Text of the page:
His mother died when he was early in childhood, and a few years later, his father having married again, the family moved to Wallingford. John was a farmer, and settled at Wallingford. The living at that day was very plain. There was but little sugar or molasses, and no tea, coffee or potatoes. Pumpkins and beans were abundant. Corn was their staff of life, and golden hasty pudding, rich johnny cake, with the good old dishes of samp and bean porridge were articles which daily graced their humble tables. They generally used rye flour or "rye and Indian" for making bread and procured their grist at Jo. Lathrop's mill on Wharton's brook in the south part of Wallingford. Monday was his grinding day, and the planters for miles around took their grain to him. Money was scarce and the following prices on produce were fixed by the General Assembly in 1700: Wheat 5s,6d abushel: Rye 3s a bushel: Pease3s: Corn 2s 6d a bushel: Biefe 40s per barrel: Pork L3 10s per barrel. Domestic aniamls were few. A good cow was worth L25-30 and a yoke of oxen L40.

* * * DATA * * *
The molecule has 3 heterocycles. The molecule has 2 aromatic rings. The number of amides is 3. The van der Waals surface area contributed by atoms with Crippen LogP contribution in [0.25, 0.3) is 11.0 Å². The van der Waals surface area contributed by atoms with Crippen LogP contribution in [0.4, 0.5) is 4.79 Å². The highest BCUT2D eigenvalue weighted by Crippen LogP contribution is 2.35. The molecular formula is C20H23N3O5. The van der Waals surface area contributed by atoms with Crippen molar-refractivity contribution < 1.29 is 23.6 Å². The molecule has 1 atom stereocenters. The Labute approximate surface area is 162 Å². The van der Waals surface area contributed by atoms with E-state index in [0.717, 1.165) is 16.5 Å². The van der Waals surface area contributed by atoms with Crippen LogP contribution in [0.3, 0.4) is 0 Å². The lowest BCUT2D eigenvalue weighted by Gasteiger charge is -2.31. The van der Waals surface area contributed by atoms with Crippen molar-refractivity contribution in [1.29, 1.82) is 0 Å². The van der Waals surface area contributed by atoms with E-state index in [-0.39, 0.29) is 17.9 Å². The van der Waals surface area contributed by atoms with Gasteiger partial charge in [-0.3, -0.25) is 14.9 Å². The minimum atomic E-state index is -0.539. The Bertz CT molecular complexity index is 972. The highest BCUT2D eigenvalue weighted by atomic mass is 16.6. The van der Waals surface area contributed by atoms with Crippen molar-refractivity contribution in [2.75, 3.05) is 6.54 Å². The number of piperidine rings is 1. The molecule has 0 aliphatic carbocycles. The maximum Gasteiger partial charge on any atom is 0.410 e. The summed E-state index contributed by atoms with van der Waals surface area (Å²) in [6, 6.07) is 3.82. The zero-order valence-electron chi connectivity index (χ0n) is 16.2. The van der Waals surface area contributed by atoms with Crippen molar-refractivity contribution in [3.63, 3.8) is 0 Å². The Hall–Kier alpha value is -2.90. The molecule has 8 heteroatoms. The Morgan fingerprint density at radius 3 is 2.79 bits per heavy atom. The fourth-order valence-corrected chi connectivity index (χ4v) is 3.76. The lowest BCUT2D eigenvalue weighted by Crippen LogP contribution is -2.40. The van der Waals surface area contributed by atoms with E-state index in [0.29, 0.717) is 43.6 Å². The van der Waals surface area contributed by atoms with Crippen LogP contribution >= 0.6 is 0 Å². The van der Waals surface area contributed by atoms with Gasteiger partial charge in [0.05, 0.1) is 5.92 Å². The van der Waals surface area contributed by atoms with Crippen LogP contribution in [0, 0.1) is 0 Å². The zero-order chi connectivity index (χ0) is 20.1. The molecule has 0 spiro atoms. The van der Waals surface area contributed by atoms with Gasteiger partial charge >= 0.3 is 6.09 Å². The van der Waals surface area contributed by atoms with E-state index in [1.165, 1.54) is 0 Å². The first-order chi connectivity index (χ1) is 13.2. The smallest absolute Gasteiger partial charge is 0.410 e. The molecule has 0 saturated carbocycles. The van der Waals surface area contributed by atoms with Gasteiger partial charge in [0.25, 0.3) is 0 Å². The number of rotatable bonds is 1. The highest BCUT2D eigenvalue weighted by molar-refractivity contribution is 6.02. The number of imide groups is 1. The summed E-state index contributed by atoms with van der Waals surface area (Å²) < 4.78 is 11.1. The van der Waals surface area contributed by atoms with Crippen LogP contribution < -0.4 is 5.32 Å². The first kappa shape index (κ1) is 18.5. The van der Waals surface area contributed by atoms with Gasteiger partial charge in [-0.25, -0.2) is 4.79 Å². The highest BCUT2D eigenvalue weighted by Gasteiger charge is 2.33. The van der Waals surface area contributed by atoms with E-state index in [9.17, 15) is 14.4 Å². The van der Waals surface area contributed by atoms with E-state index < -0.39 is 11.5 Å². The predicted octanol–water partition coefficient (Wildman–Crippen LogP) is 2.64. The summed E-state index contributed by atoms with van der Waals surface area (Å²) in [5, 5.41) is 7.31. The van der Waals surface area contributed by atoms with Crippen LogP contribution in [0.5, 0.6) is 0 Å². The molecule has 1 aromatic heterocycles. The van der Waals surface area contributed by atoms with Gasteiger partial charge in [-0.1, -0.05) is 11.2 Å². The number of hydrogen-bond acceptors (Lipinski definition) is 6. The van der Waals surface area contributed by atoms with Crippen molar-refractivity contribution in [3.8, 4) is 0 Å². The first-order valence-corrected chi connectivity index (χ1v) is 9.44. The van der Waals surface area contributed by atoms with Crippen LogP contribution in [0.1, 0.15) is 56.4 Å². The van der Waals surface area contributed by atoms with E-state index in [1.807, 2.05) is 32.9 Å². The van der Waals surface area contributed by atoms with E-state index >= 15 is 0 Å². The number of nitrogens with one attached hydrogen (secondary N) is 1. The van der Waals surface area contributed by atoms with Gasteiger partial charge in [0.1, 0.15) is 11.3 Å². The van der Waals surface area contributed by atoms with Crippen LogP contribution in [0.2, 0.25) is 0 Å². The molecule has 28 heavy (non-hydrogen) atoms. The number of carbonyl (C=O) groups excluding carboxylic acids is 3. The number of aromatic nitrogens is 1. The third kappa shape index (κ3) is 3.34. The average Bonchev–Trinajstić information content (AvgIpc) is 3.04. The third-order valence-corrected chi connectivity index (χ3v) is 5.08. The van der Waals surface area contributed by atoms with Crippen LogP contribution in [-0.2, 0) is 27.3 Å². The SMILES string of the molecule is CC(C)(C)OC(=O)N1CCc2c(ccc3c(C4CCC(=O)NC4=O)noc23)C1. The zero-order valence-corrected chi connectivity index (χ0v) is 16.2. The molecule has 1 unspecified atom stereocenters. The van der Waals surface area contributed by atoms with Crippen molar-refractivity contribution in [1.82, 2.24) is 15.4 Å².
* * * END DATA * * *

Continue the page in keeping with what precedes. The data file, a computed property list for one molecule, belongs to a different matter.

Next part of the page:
Father: Abraham Doolittle b: 2 AUG 1620 in Kidderminster,W,England
Mother: Joanne Allen\Alling b: 12 OCT 1617 in Kempston, Co., Bedford, England
Marriage 1 Mary Peck b: 4 NOV 1666 in Wallingford, New Haven, CT
Marriage 2 Grace Ventrus
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